Sunday, February 26, 2017

Thematic Studies-- A Lake and Park Highlight by Eileen Hynes

Camille reading a chapter book to the beginning students
 at Mt. Baker Park
Thematic Studies is our way of integrating science, art and social studies into our students’ day in a seamless way. It helps students make connections and brings deep meaning to their learning.  When offering subjects that are thematically integrated, we provide powerful opportunities for students to practice important skills that they are already working on.  In this way they gain fluency. Once a connection is made, a student is often motivated to learn more about a subject.  The child then will eagerly work with others to read new information.  Writing skills are practiced  as they create a poster or a script.   Speaking skills are gained in order to practice for a presentation.  Understanding of any topic will deepen as children learn from peers and share what they've learned with others. 

Upper Primary student writing and drawing
about spiders.

 Throughout the school year thematic studies will take various forms.  As this year begins, classes have been working within their classrooms on projects that serve as a bridge by which students transition from summer to the school year.  The Beginning Group is being welcomed to Lake and Park through Camille’s structuring of their day to introduce school routines and materials, including exploration of our favorite neighborhood outdoor spaces.  The Primary Class began the year collecting seeds, harvesting our community garden and wondering about the markets in the city that sell produce.  The Upper Primary Group has created a thematic study around the main character in the class read aloud book, Charlotte’s Web by E.B. White, reading additional non-fiction and folktales about spiders, and observing spiders and webs in the field. The Intermediate Class revisited engineering challenges as they set norms for collaborative learning this fall, along with a dramatic investigation of favorite fairytales with a twist.

Primary students harvested and observed at the garden, then
returned to school to cook.

At regular times throughout the year the whole school will choose to explore a common theme – sometimes for just a week and other times for a longer period.   These learning opportunities may be based on a particular exhibit at a museum or a theater performance.  Whatever the theme is, our approach fundamentally remains the same – child-centered, hands-on, and intellectually stimulating.  Providing opportunities for children to question, explore, investigate, analyze, synthesize, collaborate and explain one's thinking make up the constant behind each theme that we offer in any given year at Lake and Park School.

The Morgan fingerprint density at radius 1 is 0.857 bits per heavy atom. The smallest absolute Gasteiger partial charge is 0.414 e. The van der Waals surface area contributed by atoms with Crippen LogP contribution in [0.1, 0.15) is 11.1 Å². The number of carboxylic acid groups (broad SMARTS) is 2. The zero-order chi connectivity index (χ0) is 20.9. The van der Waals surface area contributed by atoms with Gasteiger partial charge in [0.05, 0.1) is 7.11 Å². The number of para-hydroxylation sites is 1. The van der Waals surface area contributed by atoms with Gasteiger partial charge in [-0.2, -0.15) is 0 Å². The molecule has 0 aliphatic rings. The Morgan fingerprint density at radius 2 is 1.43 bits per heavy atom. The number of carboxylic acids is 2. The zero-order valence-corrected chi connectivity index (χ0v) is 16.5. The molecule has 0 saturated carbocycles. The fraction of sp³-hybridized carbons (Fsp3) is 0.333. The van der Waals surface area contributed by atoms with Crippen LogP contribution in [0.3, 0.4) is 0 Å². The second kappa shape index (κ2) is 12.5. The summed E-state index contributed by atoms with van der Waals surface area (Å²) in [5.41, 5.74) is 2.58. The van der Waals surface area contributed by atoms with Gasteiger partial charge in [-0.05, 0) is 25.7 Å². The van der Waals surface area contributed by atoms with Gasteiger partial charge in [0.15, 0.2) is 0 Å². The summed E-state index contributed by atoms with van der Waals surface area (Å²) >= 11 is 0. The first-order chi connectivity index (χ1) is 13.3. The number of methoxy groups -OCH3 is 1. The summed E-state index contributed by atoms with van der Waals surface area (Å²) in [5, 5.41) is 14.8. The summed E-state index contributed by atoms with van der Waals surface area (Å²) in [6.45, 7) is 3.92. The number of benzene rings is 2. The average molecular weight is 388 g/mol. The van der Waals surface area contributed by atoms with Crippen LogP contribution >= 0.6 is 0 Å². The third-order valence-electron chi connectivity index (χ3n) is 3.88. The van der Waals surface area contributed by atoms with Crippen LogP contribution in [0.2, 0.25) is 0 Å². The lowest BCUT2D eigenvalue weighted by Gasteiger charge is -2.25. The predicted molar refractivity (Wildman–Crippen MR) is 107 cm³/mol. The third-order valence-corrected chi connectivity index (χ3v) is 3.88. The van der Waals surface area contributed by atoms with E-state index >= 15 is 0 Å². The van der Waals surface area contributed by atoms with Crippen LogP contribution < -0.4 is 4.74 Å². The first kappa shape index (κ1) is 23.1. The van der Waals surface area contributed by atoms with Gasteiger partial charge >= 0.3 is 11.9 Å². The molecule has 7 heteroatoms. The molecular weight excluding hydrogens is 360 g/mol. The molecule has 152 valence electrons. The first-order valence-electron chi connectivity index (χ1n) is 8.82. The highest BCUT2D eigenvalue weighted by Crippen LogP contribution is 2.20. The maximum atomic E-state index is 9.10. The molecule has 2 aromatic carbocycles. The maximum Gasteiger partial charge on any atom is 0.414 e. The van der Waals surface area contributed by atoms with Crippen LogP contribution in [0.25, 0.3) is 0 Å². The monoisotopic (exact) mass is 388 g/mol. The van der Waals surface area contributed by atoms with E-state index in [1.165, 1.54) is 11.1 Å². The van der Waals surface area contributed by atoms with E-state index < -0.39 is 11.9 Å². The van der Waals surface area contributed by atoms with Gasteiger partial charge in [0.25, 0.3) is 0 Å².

Water testing in the field.

Ongoing topics of study include our school garden at Colman P-patch and the raising of Coho salmon.  Both of these topics provide endless wonder and room for exploration and connections in all directions.  Last year we learned about the restoration project on the Elwha River and the removal of the Elwha dam.  The first fish in over one hundred years have reached the upper parts of the river this summer.  Scientists and environmentalists planned and prepared for the project for years, gathering native seeds and propagating plants to restore the habitat.  This year we plan to learn more about these native plants and work on a restoration project nearby at Colman Park.   In doing so, we will be given an opportunity to think about the connection between our work and the work done at the Elwha.  We will use all of our senses as we learn about the interconnectedness of the living things on earth. 
Salmon release April 2014.

Tuesday, February 14, 2017

A Crystal Unit in a Fluid Curriculum by Quinn Slotnick

Still-life drawings with paint markers
The thematic curriculum at Lake and Park helps to create an important structure that inspires creativity, academic learning and the building of a close community. This structure also provides a freedom, to move within themes and follow student interest. The themes provide a jumping-off point and learning hopes for students, but the structure is loose and in following enthusiasm we are able to enrich our themes, learn more and provide an improved experience for students.